The apartments feature the kind of quirky details familiar to anyone who has spent a penny at the Austrian artist’s famous toilets in Kawakawa. Trees sprout inside the building, the irregular floors mimic ponds, and no two cupboard door handles are alike. Outside, a wheelchair-accessible treehouse is based on Hundertwasser’s beloved boat, Regentag.
The building’s design had to be tweaked to suit its new purpose — by making the roof garden negotiable to wheelchair users, for example — and every change had to be approved by the Hundertwasser Foundation.
Ms van der Pal said the cost of staying at Kindervallei was kept as low as possible, 15 euros a night per apartment, because price could not be a barrier to any family that wanted to stay. Eighty volunteers took care of everything from gardening to guiding visitors and doing the laundry.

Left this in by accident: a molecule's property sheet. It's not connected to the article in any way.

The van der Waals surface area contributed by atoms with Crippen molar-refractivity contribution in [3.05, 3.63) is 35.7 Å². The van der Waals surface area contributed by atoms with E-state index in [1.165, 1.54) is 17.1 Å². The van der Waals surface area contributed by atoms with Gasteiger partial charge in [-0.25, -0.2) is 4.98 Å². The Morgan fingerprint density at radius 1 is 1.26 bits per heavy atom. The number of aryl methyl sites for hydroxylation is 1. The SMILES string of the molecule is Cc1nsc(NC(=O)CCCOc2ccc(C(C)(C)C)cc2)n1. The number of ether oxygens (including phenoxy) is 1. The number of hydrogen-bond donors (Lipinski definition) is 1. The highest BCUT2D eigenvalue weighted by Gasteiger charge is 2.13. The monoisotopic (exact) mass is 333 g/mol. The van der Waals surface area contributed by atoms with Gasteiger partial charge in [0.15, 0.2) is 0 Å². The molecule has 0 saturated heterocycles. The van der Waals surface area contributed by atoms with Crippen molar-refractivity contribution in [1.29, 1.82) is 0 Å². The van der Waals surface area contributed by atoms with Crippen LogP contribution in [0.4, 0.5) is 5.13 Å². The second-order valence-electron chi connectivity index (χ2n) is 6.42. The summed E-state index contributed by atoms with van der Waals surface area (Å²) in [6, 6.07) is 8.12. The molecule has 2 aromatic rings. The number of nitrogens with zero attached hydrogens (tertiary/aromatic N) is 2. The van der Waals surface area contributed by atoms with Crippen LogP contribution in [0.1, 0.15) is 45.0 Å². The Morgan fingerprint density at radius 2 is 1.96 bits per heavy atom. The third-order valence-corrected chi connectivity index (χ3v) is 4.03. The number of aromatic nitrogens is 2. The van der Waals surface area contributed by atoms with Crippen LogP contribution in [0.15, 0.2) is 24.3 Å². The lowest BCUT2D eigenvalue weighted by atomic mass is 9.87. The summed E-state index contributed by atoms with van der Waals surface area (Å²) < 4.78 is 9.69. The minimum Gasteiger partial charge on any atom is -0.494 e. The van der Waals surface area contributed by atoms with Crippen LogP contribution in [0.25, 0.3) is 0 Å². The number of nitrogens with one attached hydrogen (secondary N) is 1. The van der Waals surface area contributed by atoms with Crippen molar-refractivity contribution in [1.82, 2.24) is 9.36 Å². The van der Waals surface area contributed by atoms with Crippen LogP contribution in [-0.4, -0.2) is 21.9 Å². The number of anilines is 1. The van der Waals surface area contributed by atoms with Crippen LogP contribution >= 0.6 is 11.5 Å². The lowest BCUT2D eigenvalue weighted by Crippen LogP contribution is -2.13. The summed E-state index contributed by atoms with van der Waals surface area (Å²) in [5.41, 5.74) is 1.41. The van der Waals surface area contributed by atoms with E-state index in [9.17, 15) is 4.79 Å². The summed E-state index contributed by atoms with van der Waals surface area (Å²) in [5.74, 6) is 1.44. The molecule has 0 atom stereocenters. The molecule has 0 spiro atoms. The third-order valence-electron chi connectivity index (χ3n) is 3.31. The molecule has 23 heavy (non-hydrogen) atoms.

The trust wanted to see the building utilised as much as possible with recent uses including a week-long camp teaching teens how to live with type-1 diabetes, a medical symposium and a children’s chess championship.
New Zealand’s loss was the Netherlands’ gain, she said.
“Your miss is our luck. It wouldn’t have been here otherwise. It was meant to unite people, Maori and Pakeha. It symbolised the coming together of two peoples, united by a bridge. Here, we say it unites disabled children and able-bodied children.”
Ronald McDonald Kindervallei is located in Valkenburg aan de Geul, in Limburg province, about 220km south of Amsterdam. Guided tours are held on Tuesdays, Wednesdays, Thursdays and Saturdays for 11 euros (NZ$19) per person.